Review: US-made Motorola Moto X brings solid features and good looks
The Motorola Moto X has been getting a lot of good press lately, and for a good reason - it's a well-designed phone, packed with features, and it's made in the U.S.A.
In fact, it's put together in Fort Worth, Texas, by Flextronics. I say "put together" because various components are manufactured overseas.
As you may know, Motorola's handset division was bought by Google, which also makes the Android operating system, so it makes sense the Moto X (starting at $200 with a two-year contract) has a few tricks up its sleeve.
You can get a Moto X from any of the major carriers, but you're limited to black or white phones unless you choose AT&T. AT&T has an exclusive on a very cool ordering website called Moto Maker that lets you customize the Moto X with 18 colors.
You start out by picking the rear case color. There are warm, cool and neutral colors that include a woven black or white that resemble carbon fiber. The phone's front bezel (the area around the screen) can be black or white, and you can pick a different accent color for the phone's buttons and the ring surrounding the camera lens.
If you'd like a red phone with a black face and metallic yellow accents - no problem.
I went with a more traditional black weave with a black front and metallic red accents.
You can pick your internal storage - 16 gigabytes for $199.99 or 32GB for $249.99 (these are two-year contract prices). I'd opt for the 32GB, as the Moto X does not have a microSD card slot to add more storage. What you order is what you get.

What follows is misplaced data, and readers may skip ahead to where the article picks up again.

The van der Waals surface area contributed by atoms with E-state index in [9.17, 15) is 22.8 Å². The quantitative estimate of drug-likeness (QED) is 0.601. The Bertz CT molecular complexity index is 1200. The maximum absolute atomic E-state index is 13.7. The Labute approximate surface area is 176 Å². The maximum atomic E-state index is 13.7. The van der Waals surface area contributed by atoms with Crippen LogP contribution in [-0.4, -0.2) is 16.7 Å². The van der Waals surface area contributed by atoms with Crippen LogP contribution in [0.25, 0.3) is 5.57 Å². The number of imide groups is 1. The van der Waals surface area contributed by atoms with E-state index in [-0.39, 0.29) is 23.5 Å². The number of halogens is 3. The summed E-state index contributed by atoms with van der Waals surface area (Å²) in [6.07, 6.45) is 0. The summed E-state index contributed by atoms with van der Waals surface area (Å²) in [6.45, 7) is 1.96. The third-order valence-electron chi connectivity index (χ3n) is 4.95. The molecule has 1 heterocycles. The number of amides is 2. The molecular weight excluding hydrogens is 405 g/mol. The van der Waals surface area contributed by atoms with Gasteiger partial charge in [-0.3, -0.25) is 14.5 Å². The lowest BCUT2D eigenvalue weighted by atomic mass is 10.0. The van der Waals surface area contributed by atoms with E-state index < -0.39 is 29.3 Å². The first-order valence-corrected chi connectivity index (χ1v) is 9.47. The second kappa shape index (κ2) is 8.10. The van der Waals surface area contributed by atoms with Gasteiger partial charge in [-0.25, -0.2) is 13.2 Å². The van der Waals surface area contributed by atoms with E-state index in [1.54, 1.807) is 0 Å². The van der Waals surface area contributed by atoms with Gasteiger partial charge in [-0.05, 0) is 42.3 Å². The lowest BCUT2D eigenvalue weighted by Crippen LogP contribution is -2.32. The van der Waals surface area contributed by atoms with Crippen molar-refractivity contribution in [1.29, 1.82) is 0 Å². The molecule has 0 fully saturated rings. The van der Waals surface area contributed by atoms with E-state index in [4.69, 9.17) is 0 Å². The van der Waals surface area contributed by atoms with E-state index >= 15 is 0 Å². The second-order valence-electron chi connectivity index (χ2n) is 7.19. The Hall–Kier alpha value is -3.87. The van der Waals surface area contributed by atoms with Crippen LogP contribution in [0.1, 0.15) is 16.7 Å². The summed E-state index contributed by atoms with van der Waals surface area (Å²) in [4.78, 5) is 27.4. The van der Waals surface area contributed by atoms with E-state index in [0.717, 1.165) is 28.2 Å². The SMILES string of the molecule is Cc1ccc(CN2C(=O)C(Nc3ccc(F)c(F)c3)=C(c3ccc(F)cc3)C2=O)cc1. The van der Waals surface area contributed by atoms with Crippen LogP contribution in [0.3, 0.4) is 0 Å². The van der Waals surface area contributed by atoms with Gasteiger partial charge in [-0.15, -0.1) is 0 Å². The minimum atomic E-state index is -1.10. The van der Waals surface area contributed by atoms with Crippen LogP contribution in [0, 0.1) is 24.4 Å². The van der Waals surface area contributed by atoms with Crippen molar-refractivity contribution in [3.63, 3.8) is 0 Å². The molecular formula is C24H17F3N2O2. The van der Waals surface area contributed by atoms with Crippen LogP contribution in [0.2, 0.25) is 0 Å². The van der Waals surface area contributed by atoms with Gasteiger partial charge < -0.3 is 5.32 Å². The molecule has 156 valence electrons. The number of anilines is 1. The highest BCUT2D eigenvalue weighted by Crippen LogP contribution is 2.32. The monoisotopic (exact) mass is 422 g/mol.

Other customizations deal with what happens once you turn on the phone. You can add your name to the welcome screen, pick the wallpaper and even link the phone to your Google account so it's ready to go when you open the box.
Preloading your Google account is one of the perks of Google owning Motorola.
Wall chargers and sync cables are included in your choice of black or white. From placing the order to delivery takes about four days. Shipping and returns are free.
The Moto X isn't going to wow you with its hardware, but all the internal components are solid and plenty fast.
The screen is a 4.7-inch OLED display with a resolution of 1,280 by 720 pixels. It's covered with Corning Gorilla Glass.
Internal storage is 16 or 32 gigabytes with 2 GB of RAM.
The processor is a dual-core 1.7 GHz Snapdragon and it runs Android version 4.2.2 (Jelly Bean).
The main camera has a 10-megapixel sensor with an LED flash. The front camera's sensor is 2 megapixels. Both can shoot HD video.
The 2,200 milliamp Li-Ion battery is good for 13 hours of talk or 24 days of standby. It's not removable.
The Moto X measures 5.09 inches by 2.57 inches by 0.41 inch and weighs 4.59 ounces.
It runs on 4G LTE and uses a nano-sim.
The Moto X has a few interesting features including voice command. Just say, "OK, Google Now," and you can interact with Google verbally to get directions, call up weather information, set an alarm and more.
Updates and notifications are visible on the phone's lock screen. A flick of the icon brings you directly to the message or notification indicated.
A quick flip of the wrist to twist the phone calls up the camera without having to press any buttons. Then a touch of the screen snaps a photo.
Speaking of buttons, the Moto X doesn't have hard buttons for home, menu or back. Those are displayed as icons.
Motorola also sells a small accessory called the Skip ($15), which is a fabric-covered clip-on magnet you wear on your clothes. Touching the Moto X to the Skip unlocks the phone.
I found it difficult to use correctly and finicky about where you had to touch the phone, and then I lost it. I think my washing machine ate it.
I'd skip the Skip.
The Moto X is a great phone. It looks good, the slightly curved back feels great in your hand, and it's the right combination of size and power to be unobtrusive. It has a nice big screen and still disappears into a pocket.
MOTOROLA MOTO X
-Pros: Great design, customizable, made in the U.S.A.
-Cons: No external storage or removable battery.
-Bottom line: Solid choice if you'd like an Android phone, and it happens to be made by Google.
-Price: $200 and up with 2-year contract
-On the Web: motorola.com
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